What is dermoscopy?

21st of April 2016

Dermoscopy is a technique for examining the appearance of the skin – ordinary skin as well as moles – to diagnose skin problems. It consists of using a handheld device, dermatoscopes, which combines strong magnification with good lighting to +/- a polarising filter to enable your dermatologist to get the best view possible of your skin problem. Although dermoscopy can be helpful in all forms of skin diagnosis, it is particularly helpful for the diagnosis of skin cancer, particularly melanoma.


Arm mole count 'predicts skin cancer risk'

20th October 2015

Having more than 11 moles on one arm indicates a higher-than-average risk of skin cancer or melanoma, research suggests.

Counting moles on the right arm was found to be a good indicator of total moles on the body. More than 100 indicates five times the normal risk.

The study, published in the British Journal of Dermatology, used data from 3,000 twins in the UK.

GPs could use the findings to identify those most at risk, it said.

Melanoma is a type of skin cancer affecting more than 13,000 people in the UK each year.


Because if a melanoma grow just a fraction of a millimetre too deep, its much harder to stop.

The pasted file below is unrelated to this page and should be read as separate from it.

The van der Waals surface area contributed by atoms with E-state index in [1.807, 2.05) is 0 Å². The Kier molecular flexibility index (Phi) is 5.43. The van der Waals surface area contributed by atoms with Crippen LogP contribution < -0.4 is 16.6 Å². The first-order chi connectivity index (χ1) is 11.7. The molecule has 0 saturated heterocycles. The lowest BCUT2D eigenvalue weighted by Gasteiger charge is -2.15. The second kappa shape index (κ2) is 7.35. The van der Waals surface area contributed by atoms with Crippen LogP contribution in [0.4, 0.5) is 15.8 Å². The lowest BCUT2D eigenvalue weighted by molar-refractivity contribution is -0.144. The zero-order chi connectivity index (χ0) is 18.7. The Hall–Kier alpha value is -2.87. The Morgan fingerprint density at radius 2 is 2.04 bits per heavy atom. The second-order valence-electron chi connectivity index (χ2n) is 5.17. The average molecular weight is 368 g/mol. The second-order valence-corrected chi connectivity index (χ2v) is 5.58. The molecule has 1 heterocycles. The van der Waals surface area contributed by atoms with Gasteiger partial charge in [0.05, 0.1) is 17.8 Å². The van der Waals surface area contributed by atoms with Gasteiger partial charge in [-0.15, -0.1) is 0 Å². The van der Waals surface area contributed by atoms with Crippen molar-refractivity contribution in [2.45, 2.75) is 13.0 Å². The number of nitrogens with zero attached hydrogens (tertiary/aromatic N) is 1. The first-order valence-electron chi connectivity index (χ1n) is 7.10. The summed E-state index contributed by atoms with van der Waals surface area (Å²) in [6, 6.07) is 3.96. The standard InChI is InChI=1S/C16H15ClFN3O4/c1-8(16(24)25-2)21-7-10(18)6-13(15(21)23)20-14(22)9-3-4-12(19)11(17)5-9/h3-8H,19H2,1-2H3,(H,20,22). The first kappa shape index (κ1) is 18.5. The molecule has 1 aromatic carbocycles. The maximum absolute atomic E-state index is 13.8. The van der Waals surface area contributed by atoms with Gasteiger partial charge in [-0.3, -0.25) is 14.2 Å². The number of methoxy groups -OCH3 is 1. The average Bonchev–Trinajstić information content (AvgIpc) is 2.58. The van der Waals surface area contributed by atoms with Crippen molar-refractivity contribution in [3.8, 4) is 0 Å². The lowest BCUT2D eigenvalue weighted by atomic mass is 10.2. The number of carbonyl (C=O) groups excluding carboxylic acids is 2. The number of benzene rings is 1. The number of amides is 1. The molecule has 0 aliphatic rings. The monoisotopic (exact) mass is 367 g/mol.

Before we talk about why that is, lets get into some biology. 

Melanoma is a cancer of the melanocytes, which are cells that produce a pigment called melanin. Melanin gives colour to the skin, hair and eyes. Melanocytes can also form moles, where melanomas can develop. Although most moles do not become cancerous, its important to spot the rare ones that do. 

Hospitals see rapid rise in skin cancer

1 September 2014

The number of people admitted to hospital for skin cancer treatment in England rose by nearly a third in five years, official figures show.

Too many cancer patients delay going to doctor with symptoms

June 11, 2014

One in five people who develop cancer symptoms delay going to see their GP for at least three months, according to new research which has renewed concern about the late diagnosis of cancer.

Experts said the number of people waiting three months was alarmingly high. Calls have been made for public education campaigns to be stepped up to tackle ignorance about what the signs of cancer are.

Skin cancer: Sunscreen 'not complete protection'

June 11, 2014

Sunscreen alone should not be relied on to prevent malignant melanoma, a deadly form of skin cancer, research suggests.

The UK study backs public health campaigns calling for sunscreen to be combined with other ways to protect the skin from sun, such as hats and shade.

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